As someone who chose to pursue her dreams of studying computer science despite the lack of female representation available, Manal Roumani has been a source of inspiration to dozens of promising young students who have wanted to follow their dreams but felt like they couldn’t given the fact that others like them hadn’t done it before. With smiling eyes, Roumani stands proudly in front of a poster displaying prominent women in engineering and mathematics in history, proud of how she works hard every day to be part of this historical movement. “One of the most important things a young woman can do while she is on the pathway towards her dreams is to be kind and have a positive impact on the people around her to help uplift the world.” Roumani said.

Growth STEMs from diversity

Despite the surge of women entering STEM professionally in recent history in comparison to past generations, an immense gender divide remains in the world of technology today. The information age has been a time of tremendous revolution for applied sciences, to the point where about all people directly or indirectly are dependent on the world of computing.
However, as with the countless revolutions in prior human history, more women remain on the sidelines of the field- especially those in less developed areas. A report by the United Nations Education and Scientific Cultural Organization has cracked down on what this implies from a global level; “most of the 3.9 billion people in the world who are offline are women; in the developing world, women’s access to the internet is 25% below that of men,” the report said.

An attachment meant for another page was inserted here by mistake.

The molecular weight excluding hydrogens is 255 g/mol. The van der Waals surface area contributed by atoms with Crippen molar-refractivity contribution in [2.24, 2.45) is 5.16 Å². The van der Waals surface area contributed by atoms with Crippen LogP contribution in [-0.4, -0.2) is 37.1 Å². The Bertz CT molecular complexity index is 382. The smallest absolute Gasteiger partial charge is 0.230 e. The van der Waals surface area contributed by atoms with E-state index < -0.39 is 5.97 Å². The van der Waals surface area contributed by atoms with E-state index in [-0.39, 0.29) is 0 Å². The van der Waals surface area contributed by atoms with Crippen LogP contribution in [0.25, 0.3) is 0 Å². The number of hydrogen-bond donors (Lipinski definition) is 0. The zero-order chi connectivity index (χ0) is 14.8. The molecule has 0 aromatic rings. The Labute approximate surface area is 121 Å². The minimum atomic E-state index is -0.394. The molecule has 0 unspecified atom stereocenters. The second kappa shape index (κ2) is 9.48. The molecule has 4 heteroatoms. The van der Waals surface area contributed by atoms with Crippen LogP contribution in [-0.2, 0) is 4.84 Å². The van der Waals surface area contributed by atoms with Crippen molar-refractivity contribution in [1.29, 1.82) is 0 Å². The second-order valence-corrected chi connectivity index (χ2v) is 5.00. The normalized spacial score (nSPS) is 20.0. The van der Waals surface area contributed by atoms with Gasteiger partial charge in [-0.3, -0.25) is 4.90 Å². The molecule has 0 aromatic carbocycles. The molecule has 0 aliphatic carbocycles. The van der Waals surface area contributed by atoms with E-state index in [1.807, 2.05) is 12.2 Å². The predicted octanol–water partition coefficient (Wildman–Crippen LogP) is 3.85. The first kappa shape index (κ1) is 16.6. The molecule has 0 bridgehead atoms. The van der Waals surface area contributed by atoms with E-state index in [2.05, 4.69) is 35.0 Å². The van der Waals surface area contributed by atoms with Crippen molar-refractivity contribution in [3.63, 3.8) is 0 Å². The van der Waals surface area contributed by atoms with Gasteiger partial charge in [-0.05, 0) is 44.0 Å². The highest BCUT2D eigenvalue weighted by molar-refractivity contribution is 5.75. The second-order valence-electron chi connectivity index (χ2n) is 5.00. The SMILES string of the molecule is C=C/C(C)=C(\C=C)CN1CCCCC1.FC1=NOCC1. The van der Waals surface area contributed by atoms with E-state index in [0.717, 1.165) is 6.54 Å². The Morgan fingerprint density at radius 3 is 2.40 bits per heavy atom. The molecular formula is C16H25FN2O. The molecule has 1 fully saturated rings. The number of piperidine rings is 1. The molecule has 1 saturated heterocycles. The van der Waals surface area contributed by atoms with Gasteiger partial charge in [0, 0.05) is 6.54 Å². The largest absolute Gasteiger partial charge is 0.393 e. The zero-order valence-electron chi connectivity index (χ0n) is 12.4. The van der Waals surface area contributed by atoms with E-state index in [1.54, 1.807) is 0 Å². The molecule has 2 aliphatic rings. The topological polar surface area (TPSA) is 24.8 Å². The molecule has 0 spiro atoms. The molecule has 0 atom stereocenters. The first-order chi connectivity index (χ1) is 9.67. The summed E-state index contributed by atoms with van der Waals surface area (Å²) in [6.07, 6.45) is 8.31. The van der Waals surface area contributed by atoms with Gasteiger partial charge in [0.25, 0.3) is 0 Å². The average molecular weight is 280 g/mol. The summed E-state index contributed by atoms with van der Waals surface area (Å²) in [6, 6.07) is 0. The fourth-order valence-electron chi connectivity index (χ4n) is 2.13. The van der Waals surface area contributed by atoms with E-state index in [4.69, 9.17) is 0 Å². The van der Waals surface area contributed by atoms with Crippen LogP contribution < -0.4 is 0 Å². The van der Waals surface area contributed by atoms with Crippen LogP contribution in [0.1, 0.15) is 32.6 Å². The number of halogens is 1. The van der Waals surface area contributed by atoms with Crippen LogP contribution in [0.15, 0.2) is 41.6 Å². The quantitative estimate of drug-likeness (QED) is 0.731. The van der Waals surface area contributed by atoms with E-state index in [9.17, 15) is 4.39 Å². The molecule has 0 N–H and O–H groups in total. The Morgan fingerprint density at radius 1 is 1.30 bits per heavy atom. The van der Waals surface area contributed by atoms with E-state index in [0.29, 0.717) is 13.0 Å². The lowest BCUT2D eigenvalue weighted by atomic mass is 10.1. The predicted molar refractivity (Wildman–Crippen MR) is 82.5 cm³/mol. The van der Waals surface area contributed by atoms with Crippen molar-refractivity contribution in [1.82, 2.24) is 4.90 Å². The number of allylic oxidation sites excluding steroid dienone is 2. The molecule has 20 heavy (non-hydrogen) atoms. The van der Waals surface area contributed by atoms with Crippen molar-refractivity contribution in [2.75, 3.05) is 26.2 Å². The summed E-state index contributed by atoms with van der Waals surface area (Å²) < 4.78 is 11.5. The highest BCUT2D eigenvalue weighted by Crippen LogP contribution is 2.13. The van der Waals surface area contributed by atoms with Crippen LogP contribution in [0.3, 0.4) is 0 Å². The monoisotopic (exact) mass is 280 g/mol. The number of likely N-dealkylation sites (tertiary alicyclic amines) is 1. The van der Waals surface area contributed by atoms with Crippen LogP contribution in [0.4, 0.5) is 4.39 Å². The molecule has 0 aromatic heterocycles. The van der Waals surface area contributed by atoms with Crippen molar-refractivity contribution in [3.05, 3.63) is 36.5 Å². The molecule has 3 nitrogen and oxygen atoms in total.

With this in mind, women around the world, including Manal Roumani, computer science teacher, with passions for STEM are continuing to bridge the gap between females and the infinite world of possibilities, opportunities, and growth that can be discovered by opening up a computer. According to Roumani, the increase of diversity that is slowly being incorporated into fields that were previously male-dominated is allowing more chances for advancements in those areas.
“Bringing those differing views, especially with each woman’s individual background, helps us see problems from a variety of angles which in turn helps the solutions to become more encompassing,” she said. Regardless of those who laughed at her resilience, Roumani shares that during college, she was one of only five women that were in her Computer Science graduating class. “The class consisted of about 130 students or so. In the beginning, we would always hear talk of how the “girls” would end up dropping out. However, the beauty of it was that three of us were ranked in the top three in that class,” Roumani explained.
To further progress in the direction of female empowerment, Roumani expresses the criticality of planting the seed of autonomy and self-determination into the minds of girls at a young age, explaining that this will instill within them the aspirations to redefine the words ‘failure’ as ‘learning’ and ‘perfection’ as ‘grit’. Her admiration for her specific interest is due to her love of problem-solving and growth and hatred for stagnation and boredom.
“Being able to teach computer science gives me the ability to pass this love of problem-solving, exploring many different solutions and helping students see that every single one of them has a new perspective which is useful in this field” Roumani said. If she were able to stand and speak to every young person in the world, Roumani shares that she would announce to them that “there is strength in unity. The more we work together and share our differences, the bigger our world of possibilities becomes.”

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